Posted on 04/06/2017 in Treatments

What Is Diabetic Nerve Pain?

Diabetes can damage nerves throughout your body.

Diabetic neuropathy can be extremely painful. It can also pave the way for health-threatening and even life-threatening problems including foot ulcers, amputations, heart attacks, digestion problems and difficulty recognizing low blood sugar episodes. . Medications and other approaches can treat symptoms, such as pain.

The best-known type of diabetic neuropathy is called diabeticperipheral neuropathy. It can cause burning, stabbing or electric-shock-typepain or tingling in your feet, legs, hands or arms. The pain may be worse atnight; treatment options range from over-the-counter patches to prescriptiondrugs.  

But there’s growing evidence that diabetes causes deeper nervedamage that affects more people with high blood sugar than experts onceunderstood. Other types of diabetic neuropathy include:

  • “Silent” diabetic peripheral neuropathy. Up to 50% of people with peripheral neuropathy have no pain and may not realize their feet are numb. This boosts the risk for foot ulcers and increases the risk for amputations 2.5-fold.
  • Diabetic autonomic neuropathy. This can lead to heart attacks, stroke, digestion problems like constipation or diarrhea, sexual difficulties, trouble exercising and can even make noticing low blood sugar episodes difficult – a dangerous condition called hypoglycemic unawareness.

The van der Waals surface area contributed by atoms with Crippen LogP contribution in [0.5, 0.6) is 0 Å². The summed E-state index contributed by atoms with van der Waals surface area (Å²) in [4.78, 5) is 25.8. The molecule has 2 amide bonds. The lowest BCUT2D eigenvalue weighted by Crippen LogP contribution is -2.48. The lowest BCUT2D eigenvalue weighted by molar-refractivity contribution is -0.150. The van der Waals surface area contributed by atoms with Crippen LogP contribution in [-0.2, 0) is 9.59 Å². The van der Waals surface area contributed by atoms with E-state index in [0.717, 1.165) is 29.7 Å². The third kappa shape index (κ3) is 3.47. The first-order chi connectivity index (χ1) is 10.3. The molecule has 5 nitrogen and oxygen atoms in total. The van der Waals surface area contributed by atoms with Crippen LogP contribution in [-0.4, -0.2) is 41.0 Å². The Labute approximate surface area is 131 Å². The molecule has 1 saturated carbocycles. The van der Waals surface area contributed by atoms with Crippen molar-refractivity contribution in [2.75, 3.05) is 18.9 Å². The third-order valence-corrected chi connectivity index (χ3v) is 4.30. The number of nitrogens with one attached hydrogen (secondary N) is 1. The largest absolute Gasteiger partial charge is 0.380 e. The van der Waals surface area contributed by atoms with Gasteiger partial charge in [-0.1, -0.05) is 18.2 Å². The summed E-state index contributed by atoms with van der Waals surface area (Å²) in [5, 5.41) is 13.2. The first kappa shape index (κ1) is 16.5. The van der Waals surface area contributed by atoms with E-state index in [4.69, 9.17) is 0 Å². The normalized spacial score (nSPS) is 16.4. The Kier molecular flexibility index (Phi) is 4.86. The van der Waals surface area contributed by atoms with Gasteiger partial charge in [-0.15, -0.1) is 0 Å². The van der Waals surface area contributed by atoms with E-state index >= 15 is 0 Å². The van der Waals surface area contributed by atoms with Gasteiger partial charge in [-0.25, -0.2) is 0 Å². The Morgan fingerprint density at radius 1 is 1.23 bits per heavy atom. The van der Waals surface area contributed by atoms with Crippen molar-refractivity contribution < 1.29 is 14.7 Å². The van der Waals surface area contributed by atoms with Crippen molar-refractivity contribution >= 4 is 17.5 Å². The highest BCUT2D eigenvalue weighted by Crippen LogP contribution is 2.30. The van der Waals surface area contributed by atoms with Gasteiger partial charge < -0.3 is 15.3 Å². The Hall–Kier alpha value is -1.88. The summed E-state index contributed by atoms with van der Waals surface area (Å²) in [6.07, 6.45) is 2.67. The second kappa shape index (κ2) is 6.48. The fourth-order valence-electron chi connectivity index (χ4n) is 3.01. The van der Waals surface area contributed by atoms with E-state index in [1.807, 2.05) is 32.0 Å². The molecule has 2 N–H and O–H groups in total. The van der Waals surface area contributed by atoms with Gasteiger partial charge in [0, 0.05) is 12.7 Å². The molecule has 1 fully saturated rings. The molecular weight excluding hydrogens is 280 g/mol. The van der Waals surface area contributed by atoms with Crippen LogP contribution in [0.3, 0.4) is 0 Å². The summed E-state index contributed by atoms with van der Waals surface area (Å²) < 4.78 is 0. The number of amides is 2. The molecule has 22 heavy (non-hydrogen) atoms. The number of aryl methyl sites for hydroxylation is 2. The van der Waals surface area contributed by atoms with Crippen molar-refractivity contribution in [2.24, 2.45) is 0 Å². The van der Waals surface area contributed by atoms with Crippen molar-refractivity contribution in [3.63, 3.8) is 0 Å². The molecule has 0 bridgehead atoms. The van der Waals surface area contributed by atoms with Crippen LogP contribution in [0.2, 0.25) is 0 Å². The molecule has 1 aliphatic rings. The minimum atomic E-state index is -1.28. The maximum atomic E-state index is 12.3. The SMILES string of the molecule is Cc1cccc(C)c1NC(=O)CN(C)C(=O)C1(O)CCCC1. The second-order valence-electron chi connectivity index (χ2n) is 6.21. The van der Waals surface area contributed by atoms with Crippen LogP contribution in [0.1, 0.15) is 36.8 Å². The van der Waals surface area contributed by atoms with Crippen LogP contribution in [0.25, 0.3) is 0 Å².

• Proximal neuropathy. A special concern for some people with type 2 diabetes, this nerve damage can lead to weakness in the legs and pain in the thighs, hips, and buttocks. Medication can ease symptoms during recovery.
  • Mononeuropathies. It may affect the shoulder, hand, leg, feet or face and may be caused by pressure on a nerve. This can cause weakness, pain, numbness or even paralysis. Unlike diabetic neuropathies, which cannot be cured, mononeuropathy usually resolves with treatment.

Diabetes-related nerve damage worsens with age and with advancing diabetes. About one in three people with type 1 diabetes had signs of diabetic neuropathy 25 years after their diabetes was first diagnosed

A few helpful tips to keep you on top of and in tune with yourfoot health:

  1. Have a comprehensive foot exam every year, or more often, performed by a healthcare practitioner.
  2. Keep blood sugar in a healthy range slow development of diabetic neuropathy.
  3. Follow a heart-healthy lifestyle. Studies show that this may reduce the risks associated with autonomic nerve damage of the heart for people with type 1 and type 2 diabetes.Too often, this condition is not recognized or managed.
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